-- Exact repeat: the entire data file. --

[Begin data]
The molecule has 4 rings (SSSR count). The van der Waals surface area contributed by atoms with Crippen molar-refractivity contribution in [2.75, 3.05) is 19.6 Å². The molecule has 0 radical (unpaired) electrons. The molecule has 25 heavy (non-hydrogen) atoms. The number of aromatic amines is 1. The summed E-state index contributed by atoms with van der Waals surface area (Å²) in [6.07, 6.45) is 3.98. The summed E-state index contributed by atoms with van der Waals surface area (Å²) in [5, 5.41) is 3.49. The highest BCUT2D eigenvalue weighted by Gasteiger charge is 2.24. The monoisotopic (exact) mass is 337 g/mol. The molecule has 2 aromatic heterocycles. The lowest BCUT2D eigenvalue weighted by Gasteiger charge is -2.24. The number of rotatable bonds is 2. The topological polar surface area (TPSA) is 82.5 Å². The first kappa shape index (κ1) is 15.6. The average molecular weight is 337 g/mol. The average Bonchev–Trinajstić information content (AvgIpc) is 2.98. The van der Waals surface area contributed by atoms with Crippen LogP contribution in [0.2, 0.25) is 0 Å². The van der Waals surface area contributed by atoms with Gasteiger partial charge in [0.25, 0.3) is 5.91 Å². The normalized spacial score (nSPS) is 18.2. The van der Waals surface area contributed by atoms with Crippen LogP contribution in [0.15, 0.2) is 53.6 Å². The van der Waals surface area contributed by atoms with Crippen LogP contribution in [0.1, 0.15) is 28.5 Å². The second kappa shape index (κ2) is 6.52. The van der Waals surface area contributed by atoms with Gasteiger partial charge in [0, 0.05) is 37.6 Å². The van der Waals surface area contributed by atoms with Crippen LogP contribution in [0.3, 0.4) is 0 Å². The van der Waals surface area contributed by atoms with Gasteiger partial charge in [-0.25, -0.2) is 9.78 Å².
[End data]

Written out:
The molecule has 4 rings (SSSR count). The van der Waals surface area contributed by atoms with Crippen molar-refractivity contribution in [2.75, 3.05) is 19.6 Å². The molecule has 0 radical (unpaired) electrons. The molecule has 25 heavy (non-hydrogen) atoms. The number of aromatic amines is 1. The summed E-state index contributed by atoms with van der Waals surface area (Å²) in [6.07, 6.45) is 3.98. The summed E-state index contributed by atoms with van der Waals surface area (Å²) in [5, 5.41) is 3.49. The highest BCUT2D eigenvalue weighted by Gasteiger charge is 2.24. The monoisotopic (exact) mass is 337 g/mol. The molecule has 2 aromatic heterocycles. The lowest BCUT2D eigenvalue weighted by Gasteiger charge is -2.24. The number of rotatable bonds is 2. The topological polar surface area (TPSA) is 82.5 Å². The first kappa shape index (κ1) is 15.6. The average molecular weight is 337 g/mol. The average Bonchev–Trinajstić information content (AvgIpc) is 2.98. The van der Waals surface area contributed by atoms with Crippen LogP contribution in [0.2, 0.25) is 0 Å². The van der Waals surface area contributed by atoms with Gasteiger partial charge in [0.25, 0.3) is 5.91 Å². The normalized spacial score (nSPS) is 18.2. The van der Waals surface area contributed by atoms with Crippen LogP contribution in [0.15, 0.2) is 53.6 Å². The van der Waals surface area contributed by atoms with Crippen LogP contribution in [0.1, 0.15) is 28.5 Å². The second kappa shape index (κ2) is 6.52. The van der Waals surface area contributed by atoms with Gasteiger partial charge in [0, 0.05) is 37.6 Å². The van der Waals surface area contributed by atoms with Crippen LogP contribution in [0.3, 0.4) is 0 Å². The van der Waals surface area contributed by atoms with Gasteiger partial charge in [-0.25, -0.2) is 9.78 Å².